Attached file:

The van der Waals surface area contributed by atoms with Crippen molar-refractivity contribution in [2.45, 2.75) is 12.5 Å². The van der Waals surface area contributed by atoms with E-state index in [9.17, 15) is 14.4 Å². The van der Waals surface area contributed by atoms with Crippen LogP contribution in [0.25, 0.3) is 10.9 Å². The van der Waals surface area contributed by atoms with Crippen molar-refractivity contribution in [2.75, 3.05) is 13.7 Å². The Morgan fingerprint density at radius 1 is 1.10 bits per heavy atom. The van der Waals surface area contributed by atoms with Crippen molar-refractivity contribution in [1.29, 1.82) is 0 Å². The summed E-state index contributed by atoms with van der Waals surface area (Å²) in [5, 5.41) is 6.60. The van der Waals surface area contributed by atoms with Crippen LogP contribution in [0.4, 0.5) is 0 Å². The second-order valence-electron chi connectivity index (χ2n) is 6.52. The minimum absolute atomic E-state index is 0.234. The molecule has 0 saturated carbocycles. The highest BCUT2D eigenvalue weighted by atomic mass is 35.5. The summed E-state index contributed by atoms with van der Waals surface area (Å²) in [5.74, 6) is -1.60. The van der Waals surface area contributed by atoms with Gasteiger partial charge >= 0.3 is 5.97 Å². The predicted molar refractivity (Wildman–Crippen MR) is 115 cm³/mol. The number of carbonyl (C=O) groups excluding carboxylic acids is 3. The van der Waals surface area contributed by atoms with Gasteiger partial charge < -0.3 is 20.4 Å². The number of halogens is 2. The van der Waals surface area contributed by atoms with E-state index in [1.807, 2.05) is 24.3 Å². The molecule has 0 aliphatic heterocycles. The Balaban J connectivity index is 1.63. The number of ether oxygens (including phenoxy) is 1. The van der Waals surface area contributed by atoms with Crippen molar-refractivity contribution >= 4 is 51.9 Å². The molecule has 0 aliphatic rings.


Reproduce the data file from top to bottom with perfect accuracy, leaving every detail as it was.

The van der Waals surface area contributed by atoms with Crippen molar-refractivity contribution in [2.45, 2.75) is 12.5 Å². The van der Waals surface area contributed by atoms with E-state index in [9.17, 15) is 14.4 Å². The van der Waals surface area contributed by atoms with Crippen LogP contribution in [0.25, 0.3) is 10.9 Å². The van der Waals surface area contributed by atoms with Crippen molar-refractivity contribution in [2.75, 3.05) is 13.7 Å². The Morgan fingerprint density at radius 1 is 1.10 bits per heavy atom. The van der Waals surface area contributed by atoms with Crippen molar-refractivity contribution in [1.29, 1.82) is 0 Å². The summed E-state index contributed by atoms with van der Waals surface area (Å²) in [5, 5.41) is 6.60. The van der Waals surface area contributed by atoms with Crippen LogP contribution in [0.4, 0.5) is 0 Å². The second-order valence-electron chi connectivity index (χ2n) is 6.52. The minimum absolute atomic E-state index is 0.234. The molecule has 0 saturated carbocycles. The highest BCUT2D eigenvalue weighted by atomic mass is 35.5. The summed E-state index contributed by atoms with van der Waals surface area (Å²) in [5.74, 6) is -1.60. The van der Waals surface area contributed by atoms with Gasteiger partial charge >= 0.3 is 5.97 Å². The predicted molar refractivity (Wildman–Crippen MR) is 115 cm³/mol. The number of carbonyl (C=O) groups excluding carboxylic acids is 3. The van der Waals surface area contributed by atoms with Gasteiger partial charge < -0.3 is 20.4 Å². The number of halogens is 2. The van der Waals surface area contributed by atoms with E-state index in [1.807, 2.05) is 24.3 Å². The molecule has 0 aliphatic heterocycles. The Balaban J connectivity index is 1.63. The number of ether oxygens (including phenoxy) is 1. The van der Waals surface area contributed by atoms with Crippen molar-refractivity contribution >= 4 is 51.9 Å². The molecule has 0 aliphatic rings.